SEAS student team creates video highlighting Anishinaabek Caucus concerns regarding Line 5 pipeline
A team of students at the University of Michigan School for Environment and Sustainability (SEAS) has collaborated with the Anishinaabek Caucus to produce a video that highlights concerns regarding the Enbridge Line 5 pipeline, which moves petroleum from western to eastern Canada via the Great Lakes states. In the video, tribal leaders and Native community members share the ways that Line 5 harms Native communities and how a future with clean energy is possible and essential. This video is just one piece of the team’s capstone project, which is a requirement for SEAS graduate students that offers an opportunity to work on an external client’s real-world sustainability challenge.
To produce the video, the project team, alongside SEAS Professor and project advisor Kyle Whyte, who is also a member of the Anishinaabek Caucus, engaged with Caucus representatives to design the project and ensure that their needs and wishes were met. “Rather than coming to the Caucus with preconceived notions around what we should do for them as a student team, we entered into a series of dialogues to co-create the scope of our project. Out of that collaborative process came the idea for a multimedia representation of an alternative vision for Michigan’s energy and water future that centered the cosmology, philosophy, knowledge, and perspectives of local Indigenous and Native peoples. From there, we worked with the Caucus chair, Andrea Pierce, and videographer, Steve Gute, to make the video a reality,” says Erin Posas, who is specializing in Environmental Justice at SEAS.
The Line 5 Pipeline is notable for passing under the environmentally sensitive Straits of Mackinac, which connect Lake Michigan to Lake Huron. Since Enbridge has proposed building a replacement tunnel that would be completed in 2028 at the earliest, the Caucus is advocating for a cleaner and safer energy future. “Line 5 is a threat to Michigan and its citizens and the sovereign nations that live here,” says Pierce. “It was an honor to work with the SEAS students, who are highly intelligent and caring and brought a different view to the Line 5 issue.”
For the students, a major goal of this video was to demonstrate that Line 5 is incompatible with an Indigenous vision for the future. “The video centers Indigenous perspective and conveys a future vision as told directly by Anishinaabe leaders. In doing so, we aim to help the general public understand that Line 5 threatens Indigenous lifeways that make up their livelihoods, spirituality, culture, and well-being,” says Jessica Berger, who is also specializing in Environmental Justice at SEAS. “It was essential that this story was genuine and did not distort or misrepresent Indigenous perspectives, especially since our team is not Indigenous. To ensure authenticity, we worked with Dr. Whyte and Pierce of the Anishinaabek Caucus.”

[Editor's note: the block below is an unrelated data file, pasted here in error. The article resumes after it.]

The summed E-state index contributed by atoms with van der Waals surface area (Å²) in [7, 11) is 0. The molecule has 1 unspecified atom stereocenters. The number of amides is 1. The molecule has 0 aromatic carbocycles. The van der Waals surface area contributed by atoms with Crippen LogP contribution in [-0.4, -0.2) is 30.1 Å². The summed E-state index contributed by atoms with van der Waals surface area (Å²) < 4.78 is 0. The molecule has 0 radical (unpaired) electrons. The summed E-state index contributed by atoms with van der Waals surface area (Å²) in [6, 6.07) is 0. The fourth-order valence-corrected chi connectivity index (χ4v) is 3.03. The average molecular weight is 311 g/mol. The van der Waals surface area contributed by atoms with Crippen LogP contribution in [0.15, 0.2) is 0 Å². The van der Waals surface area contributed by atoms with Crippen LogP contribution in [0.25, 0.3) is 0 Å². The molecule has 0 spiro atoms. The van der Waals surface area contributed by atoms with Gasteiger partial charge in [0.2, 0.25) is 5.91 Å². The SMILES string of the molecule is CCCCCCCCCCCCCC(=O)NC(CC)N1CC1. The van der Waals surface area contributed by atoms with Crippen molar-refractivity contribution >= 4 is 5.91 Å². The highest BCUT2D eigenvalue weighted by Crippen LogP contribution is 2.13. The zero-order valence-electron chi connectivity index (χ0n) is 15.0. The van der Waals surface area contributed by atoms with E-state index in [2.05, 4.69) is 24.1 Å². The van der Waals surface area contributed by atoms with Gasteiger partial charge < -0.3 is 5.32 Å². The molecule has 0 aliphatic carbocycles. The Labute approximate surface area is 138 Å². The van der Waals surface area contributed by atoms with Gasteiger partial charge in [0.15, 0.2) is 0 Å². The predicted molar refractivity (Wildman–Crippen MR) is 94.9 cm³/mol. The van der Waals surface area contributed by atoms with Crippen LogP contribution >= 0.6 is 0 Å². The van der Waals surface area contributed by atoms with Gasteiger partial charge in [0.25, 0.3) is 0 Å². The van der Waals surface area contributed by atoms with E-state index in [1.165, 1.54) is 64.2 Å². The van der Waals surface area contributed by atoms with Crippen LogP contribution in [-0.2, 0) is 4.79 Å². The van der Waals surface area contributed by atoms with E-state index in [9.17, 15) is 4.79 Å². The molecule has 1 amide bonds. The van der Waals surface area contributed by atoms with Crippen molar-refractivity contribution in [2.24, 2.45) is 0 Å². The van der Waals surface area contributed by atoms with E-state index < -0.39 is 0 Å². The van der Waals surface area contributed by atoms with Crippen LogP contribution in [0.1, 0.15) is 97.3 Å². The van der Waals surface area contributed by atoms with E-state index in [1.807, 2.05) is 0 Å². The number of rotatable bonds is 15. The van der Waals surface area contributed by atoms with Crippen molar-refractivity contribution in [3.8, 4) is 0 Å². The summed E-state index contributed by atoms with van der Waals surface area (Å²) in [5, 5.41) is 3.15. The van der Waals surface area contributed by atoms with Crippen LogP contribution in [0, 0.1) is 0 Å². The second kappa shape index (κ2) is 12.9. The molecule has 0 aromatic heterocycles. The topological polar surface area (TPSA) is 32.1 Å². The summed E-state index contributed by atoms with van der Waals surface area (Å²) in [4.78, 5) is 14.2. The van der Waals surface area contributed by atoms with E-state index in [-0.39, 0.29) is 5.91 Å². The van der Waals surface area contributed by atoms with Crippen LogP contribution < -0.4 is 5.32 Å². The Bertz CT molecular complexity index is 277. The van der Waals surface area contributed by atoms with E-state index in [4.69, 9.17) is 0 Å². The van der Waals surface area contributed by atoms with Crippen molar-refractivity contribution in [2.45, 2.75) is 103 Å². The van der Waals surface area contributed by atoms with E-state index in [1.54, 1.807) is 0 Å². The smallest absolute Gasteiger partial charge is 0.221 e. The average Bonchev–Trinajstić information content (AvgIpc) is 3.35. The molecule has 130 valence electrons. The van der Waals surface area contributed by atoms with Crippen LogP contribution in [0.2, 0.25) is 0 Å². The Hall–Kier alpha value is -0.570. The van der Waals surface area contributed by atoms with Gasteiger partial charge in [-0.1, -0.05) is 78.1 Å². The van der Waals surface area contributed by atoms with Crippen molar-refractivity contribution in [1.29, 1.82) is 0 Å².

When asked how this project and her studies at SEAS thus far have impacted her, Bree Prehn, who is specializing in Environmental Justice says, “I was lucky enough to take Kyle Whyte’s Indigenous Sustainability and Environmental Justice course my first semester at SEAS, and it frankly shifted my entire worldview. I left that class inspired to shift my career goals from more top-down policy work to grassroots, frontline activism work. M’Lis Bartlett’s Science and Practice of Social Change the same semester was also hugely inspiring. It helped me contextualize my skills from my old career in IT project management as boundary-spanning and capacity-building skills. But by far the best part of my studies so far has been building a community with my fellow students.”
Another project team member, Hans Leisman, who is specializing in Environmental Policy and Planning, adds, “Studying at SEAS has taught me a new way of thinking. At SEAS we learn to evaluate policies and problems from economic, ecological, and environmental justice perspectives. I have learned to embrace collaborating with my classmates on homework and the value of multiple brains breaking down an issue.” Sofia Da Silva, who is studying Environmental Justice, says, “I feel incredibly fortunate to have taken classes that have not only furthered my knowledge of environmental justice but have fundamentally shifted my worldview on what this work means. I have appreciated how professors and my fellow students have pushed me to think more critically and expansively.”
Project team members
Sofia Da Silva